My First Year in CIPTC of China
By David Rouben
With this being my first year both teaching and in China, I didn’t know what to expect. Teaching Grades 1 and 2 wasn’t my preferred option, and I knew it would be challenging with regards to classroom management. But I was presented with my own unique challenges, such as having to switch schools after just one month. So to say I got off to a rocky start would be putting things lightly.
Landing in China was a challenge in and of itself, though I adapted to life here fairly quickly.
Teaching was a different story.
I started out at Yizhan Primary School in Songgang, and, since I was still living in the Mellow Orange Hotel, it took an hour and a half to get to and from school every day. My first lesson was the equivalent of being thrown into the fire pit, as the kids couldn’t sit still or be quiet for even half a second. I ultimately made it through only 10 minutes of class and half of my “All About Me” presentation before the assistant teacher had to step in for me.
As the weeks went on, classroom management didn’t get any better, but I received strong support from CIPTC’s mentors and started gaining more confidence. Nonetheless, I was still asked to change schools, and had to pass a demo class in order to get admitted.
All told, it wasn’t until I had moved into my own place and started teaching at Shanghe Elementary School before I started feeling comfortable in my own skin. Shanghe has been nothing but good to me during my first year. The teachers and principal have given me radiantly positive feedback, while seeing my students is often the best part of both my day and theirs.
I’ve also enjoyed all the extra-curricular activities I’ve gotten involved with at my school. English Week was the school’s chance to showcase their foreign teacher, as they had me lead all the kids in song and dance on Monday morning. In addition, I had to make an announcement every day before singing a song of my choice at the children’s drama competition. It was a tall order but Fiona, my contact teacher, guided me through the entire process. And, to the surprise of no one, me singing “YMCA” was a big hit at the school.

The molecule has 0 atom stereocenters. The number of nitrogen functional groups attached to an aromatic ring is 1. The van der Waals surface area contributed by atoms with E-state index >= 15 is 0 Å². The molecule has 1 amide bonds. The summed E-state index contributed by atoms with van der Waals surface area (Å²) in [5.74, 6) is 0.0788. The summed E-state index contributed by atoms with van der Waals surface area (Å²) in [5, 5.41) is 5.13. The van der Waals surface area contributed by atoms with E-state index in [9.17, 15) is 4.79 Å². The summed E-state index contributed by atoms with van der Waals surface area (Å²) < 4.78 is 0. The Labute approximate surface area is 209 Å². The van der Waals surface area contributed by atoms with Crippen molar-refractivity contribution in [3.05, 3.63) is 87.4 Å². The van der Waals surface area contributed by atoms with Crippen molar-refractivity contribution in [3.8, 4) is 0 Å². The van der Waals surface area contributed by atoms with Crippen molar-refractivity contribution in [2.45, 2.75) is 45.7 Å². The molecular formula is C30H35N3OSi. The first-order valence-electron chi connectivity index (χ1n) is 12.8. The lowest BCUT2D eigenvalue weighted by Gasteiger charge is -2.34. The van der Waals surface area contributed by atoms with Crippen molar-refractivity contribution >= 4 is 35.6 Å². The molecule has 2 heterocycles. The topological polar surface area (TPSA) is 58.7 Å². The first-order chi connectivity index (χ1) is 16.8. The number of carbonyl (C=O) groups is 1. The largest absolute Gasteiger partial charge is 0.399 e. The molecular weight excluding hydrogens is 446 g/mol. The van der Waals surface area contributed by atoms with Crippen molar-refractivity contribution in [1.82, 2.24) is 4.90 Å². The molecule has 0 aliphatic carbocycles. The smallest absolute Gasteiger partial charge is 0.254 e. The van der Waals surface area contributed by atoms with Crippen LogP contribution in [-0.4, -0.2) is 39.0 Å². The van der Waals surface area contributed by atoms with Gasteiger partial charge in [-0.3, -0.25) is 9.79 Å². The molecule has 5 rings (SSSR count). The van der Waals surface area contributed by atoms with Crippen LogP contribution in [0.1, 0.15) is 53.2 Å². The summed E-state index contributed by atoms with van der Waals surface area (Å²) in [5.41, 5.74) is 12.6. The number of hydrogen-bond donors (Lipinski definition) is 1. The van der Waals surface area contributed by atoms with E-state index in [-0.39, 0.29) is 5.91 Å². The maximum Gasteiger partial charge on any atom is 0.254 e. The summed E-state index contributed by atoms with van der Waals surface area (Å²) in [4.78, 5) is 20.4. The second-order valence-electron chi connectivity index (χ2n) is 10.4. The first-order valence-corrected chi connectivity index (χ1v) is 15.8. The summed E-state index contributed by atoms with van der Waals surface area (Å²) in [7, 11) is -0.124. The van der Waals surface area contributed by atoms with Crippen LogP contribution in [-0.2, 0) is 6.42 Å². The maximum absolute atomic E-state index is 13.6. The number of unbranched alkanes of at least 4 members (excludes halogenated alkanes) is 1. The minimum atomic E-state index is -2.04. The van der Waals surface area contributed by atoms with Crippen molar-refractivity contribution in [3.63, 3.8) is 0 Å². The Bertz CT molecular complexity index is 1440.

The teachers’ competition at the end of first term was a different beast, since I had to sing a Chinese song and choreograph it with my office colleagues. But, once again, I received lots of support, and we crushed it to the tune of second prize. Experiences like that, as well as the real and fake birthday dinners we’ve gone out for, have provided a unique bonding experience with the teachers at my school.
And that’s just the teaching side of things. My first year in China wouldn’t have been as exceptional as it has been if not for the amazing people that I’ve met. CIPTC provides many opportunities with which to make new friends, with the monthly excursions chief among them.
The company’s winter trip to Guangxi province ranks as one of the highlights of my year. It gave us an up-close view of one of China’s most famous landmarks – the Li River and mountain ranges displayed on the 20 RMB note. It was also a unique bonding experience that brought me closer to some of my friends than ever before, and allowed me to explore other parts of Asia with said friends.
And, of course, my experience with CIPTC would not be complete without mention of the company’s football team. I joined the team because I am a massive football fan and wanted the sense of camaraderie. But my fellow teammates didn’t just become my close friends, but also my brothers.
This was only the Foreign Wanderers’ first full year, so this season was a massive stepping stone towards building the team’s foundation. Some say results are all that matters, but whether we win or lose, there’s always great company to be had. Our one-year anniversary celebration was evidence that we work hard but also play hard.
Do I miss Canada? Sure, I do. But all the positive experiences during my first year in China ensured that the days where I would feel homesick are few and far between. This summer will provide a much-needed break, but I’ll feel anxious to come back to China and get going again.